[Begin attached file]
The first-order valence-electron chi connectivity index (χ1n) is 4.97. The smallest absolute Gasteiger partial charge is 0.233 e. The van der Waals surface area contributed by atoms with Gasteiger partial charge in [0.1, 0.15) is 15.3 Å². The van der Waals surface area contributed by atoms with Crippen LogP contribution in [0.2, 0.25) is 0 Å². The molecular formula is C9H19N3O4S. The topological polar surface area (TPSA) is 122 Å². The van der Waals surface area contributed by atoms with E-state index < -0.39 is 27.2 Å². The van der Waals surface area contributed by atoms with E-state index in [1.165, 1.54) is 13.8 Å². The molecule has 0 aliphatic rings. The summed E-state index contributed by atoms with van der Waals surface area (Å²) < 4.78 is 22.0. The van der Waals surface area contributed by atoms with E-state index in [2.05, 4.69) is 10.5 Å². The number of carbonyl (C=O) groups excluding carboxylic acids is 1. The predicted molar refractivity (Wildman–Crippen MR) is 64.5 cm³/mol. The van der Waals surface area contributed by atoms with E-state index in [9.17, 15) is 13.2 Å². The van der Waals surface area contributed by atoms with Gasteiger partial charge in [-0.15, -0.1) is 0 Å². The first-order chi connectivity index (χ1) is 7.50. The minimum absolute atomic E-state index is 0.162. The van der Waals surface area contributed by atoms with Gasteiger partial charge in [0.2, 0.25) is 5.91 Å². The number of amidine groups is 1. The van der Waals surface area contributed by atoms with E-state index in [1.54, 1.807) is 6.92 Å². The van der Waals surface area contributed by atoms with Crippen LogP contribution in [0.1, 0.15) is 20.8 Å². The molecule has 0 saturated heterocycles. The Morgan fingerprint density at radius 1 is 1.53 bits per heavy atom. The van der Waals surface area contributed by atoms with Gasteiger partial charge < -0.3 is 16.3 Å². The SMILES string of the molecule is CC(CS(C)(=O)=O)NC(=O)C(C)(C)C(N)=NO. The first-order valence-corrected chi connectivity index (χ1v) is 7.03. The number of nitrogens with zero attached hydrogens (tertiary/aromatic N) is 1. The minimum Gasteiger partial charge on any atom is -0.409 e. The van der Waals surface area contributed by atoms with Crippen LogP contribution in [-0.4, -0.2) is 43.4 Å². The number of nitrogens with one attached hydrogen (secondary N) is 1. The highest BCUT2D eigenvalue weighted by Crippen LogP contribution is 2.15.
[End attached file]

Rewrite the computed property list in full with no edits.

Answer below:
The first-order valence-electron chi connectivity index (χ1n) is 4.97. The smallest absolute Gasteiger partial charge is 0.233 e. The van der Waals surface area contributed by atoms with Gasteiger partial charge in [0.1, 0.15) is 15.3 Å². The van der Waals surface area contributed by atoms with Crippen LogP contribution in [0.2, 0.25) is 0 Å². The molecular formula is C9H19N3O4S. The topological polar surface area (TPSA) is 122 Å². The van der Waals surface area contributed by atoms with E-state index < -0.39 is 27.2 Å². The van der Waals surface area contributed by atoms with E-state index in [1.165, 1.54) is 13.8 Å². The molecule has 0 aliphatic rings. The summed E-state index contributed by atoms with van der Waals surface area (Å²) < 4.78 is 22.0. The van der Waals surface area contributed by atoms with E-state index in [2.05, 4.69) is 10.5 Å². The number of carbonyl (C=O) groups excluding carboxylic acids is 1. The predicted molar refractivity (Wildman–Crippen MR) is 64.5 cm³/mol. The van der Waals surface area contributed by atoms with E-state index in [9.17, 15) is 13.2 Å². The van der Waals surface area contributed by atoms with Gasteiger partial charge in [-0.15, -0.1) is 0 Å². The first-order chi connectivity index (χ1) is 7.50. The minimum absolute atomic E-state index is 0.162. The van der Waals surface area contributed by atoms with Gasteiger partial charge in [0.2, 0.25) is 5.91 Å². The number of amidine groups is 1. The van der Waals surface area contributed by atoms with E-state index in [1.54, 1.807) is 6.92 Å². The van der Waals surface area contributed by atoms with Crippen LogP contribution in [0.1, 0.15) is 20.8 Å². The molecule has 0 saturated heterocycles. The Morgan fingerprint density at radius 1 is 1.53 bits per heavy atom. The van der Waals surface area contributed by atoms with Gasteiger partial charge < -0.3 is 16.3 Å². The SMILES string of the molecule is CC(CS(C)(=O)=O)NC(=O)C(C)(C)C(N)=NO. The first-order valence-corrected chi connectivity index (χ1v) is 7.03. The number of nitrogens with zero attached hydrogens (tertiary/aromatic N) is 1. The minimum Gasteiger partial charge on any atom is -0.409 e. The van der Waals surface area contributed by atoms with Crippen LogP contribution in [-0.4, -0.2) is 43.4 Å². The number of nitrogens with one attached hydrogen (secondary N) is 1. The highest BCUT2D eigenvalue weighted by Crippen LogP contribution is 2.15.